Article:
In their daily practice, NPS communicate, establish relationships, and directly influence the life and well-being of their patients. Given the vast level of responsibility, a professional in nursing must strictly follow the code of conduct and the guidelines of the standard of care. The application of uninformed decisions and neglecting attitude toward patients’ concerns might result in unwanted consequences and should be avoided to ensure qualitative and competent nursing care at all times. To manage the risks of being sued for negligence or misconduct, NPs should follow the guidelines of the standard of care by implementing evidence-based practice and following ethical and cultural protocols (Camargo et al. 2018). Therefore, the scientific basis of nursing care is the foundation for competent and adequate delivery of medical services to patients.
The omnipresence of evidence-based practice in the nursing profession implies NPs’ primary focus on the latest research findings on care interventions, devices, and relationship-forming approaches. The medical standard of care addresses all manifestations of the “nurse-patient relationship and must be evidence-based in each case,” and if one fails to comply with the standard and causes harm, “liability in negligence and an award of damages” will follow (Griffith, 2019, p. 37). Moreover, according to Skaggs et al. (2018), the application of evidence-based practice allows for increasing the level of patient satisfaction and more effective achievement of patient health goals. Such efforts are capable of eliminating the risks of financial or professional reputation damages for NPs.
Health Care Reform: Is it Beneficial to NPS?
In the continuously developing modern world, health care is one of the most vividly advancing spheres. The changing lifestyles of people lead to new patterns in their health, which imposes continuous adjustment of the health care system to the demands of people and time. Therefore, changing policies and reforming health care constitute an inevitable process. However, the integration of new guidelines, requirements, and procedures implies challenges for NPs. Indeed, the shortage of nursing staff under the influence of the increased number of insured patients imposes increased workload and risks of burnout for NPs (Bernazzani, 2016). However, despite this problematic issue, it is being resolved by the provisions of the Affordable Care Act.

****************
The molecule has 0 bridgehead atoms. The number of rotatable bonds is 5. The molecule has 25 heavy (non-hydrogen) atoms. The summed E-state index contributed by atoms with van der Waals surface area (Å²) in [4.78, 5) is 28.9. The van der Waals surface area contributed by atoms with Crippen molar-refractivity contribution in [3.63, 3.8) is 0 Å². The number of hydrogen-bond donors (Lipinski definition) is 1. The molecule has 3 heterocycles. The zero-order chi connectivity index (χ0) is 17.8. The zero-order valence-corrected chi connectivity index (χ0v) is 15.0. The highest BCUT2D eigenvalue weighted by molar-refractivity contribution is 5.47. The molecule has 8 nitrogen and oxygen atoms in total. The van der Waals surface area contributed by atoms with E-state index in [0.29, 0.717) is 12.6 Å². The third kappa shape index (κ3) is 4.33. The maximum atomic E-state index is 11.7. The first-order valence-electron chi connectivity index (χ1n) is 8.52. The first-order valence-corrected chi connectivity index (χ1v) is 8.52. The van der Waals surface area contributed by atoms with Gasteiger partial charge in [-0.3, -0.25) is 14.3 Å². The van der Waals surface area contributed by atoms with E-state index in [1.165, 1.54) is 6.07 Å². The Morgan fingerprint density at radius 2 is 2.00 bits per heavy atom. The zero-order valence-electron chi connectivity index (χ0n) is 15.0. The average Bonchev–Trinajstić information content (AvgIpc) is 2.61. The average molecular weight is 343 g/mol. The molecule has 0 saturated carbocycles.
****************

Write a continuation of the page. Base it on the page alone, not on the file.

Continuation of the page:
The health reform is aimed at eliminating the unintended consequences of the increased insured population and aims at filling the gap in the negative nurse-patient ratio. According to Erickson (2016), the Affordable Care Act empowers NPS by awarding financial support to graduate nurses whose number grows each year, initiating grants, and funding nursing organizations. Moreover, “federal funds are now being used by health care systems to reimburse clinical sites and preceptors for time devoted to NP training,” improving the competence of NPs (Carthon et al., 2015, p. 527). In my opinion, health reform allows me to develop professionally and expand my expertise due to the responsibilities of primary care provision placed on NPS.
NPI and DEA Numbers
For a health care provider to be authorized to work with patients and provide treatment, he or she must obtain a National Provider Identification (NPI) Number and a DEA Number. Both NPI and DEA are essential for NPs’ work in the health care system of the USA since they standardize the quality of care and eliminate the risk of unprofessional conduct. NPI is a unique number that is obtained by health care providers to use that NPI to identify themselves “as a health care provider in HIPAA standard transactions” Centers for Medicare & Medicaid Services [CMMS], 2020, para. 3). In essence, anyone who is regarded as a health care provider must have an NPI number to work with patients in the USA.
However, NPI does not authorize providers to prescribe medications, which is why a DEA number is needed. DEA is a unique number that allows a health care provider prescribes medication to patients (Jones, 2018). It is used to “identify the prescriber of a controlled or dangerous substance” (CMMS, 2020, para. 3). A DEA number might be obtained by applying for a relevant form at the U.S. Department of Justice, receiving an order form at a DEA Registration Field Office, and submitting a filled requisition form (American Association of Nurse Practitioners, 2020). Upon obtaining one’s DEA number, a nurse is eligible to prescribe substances to patients.
Joining the Ranks of a Profession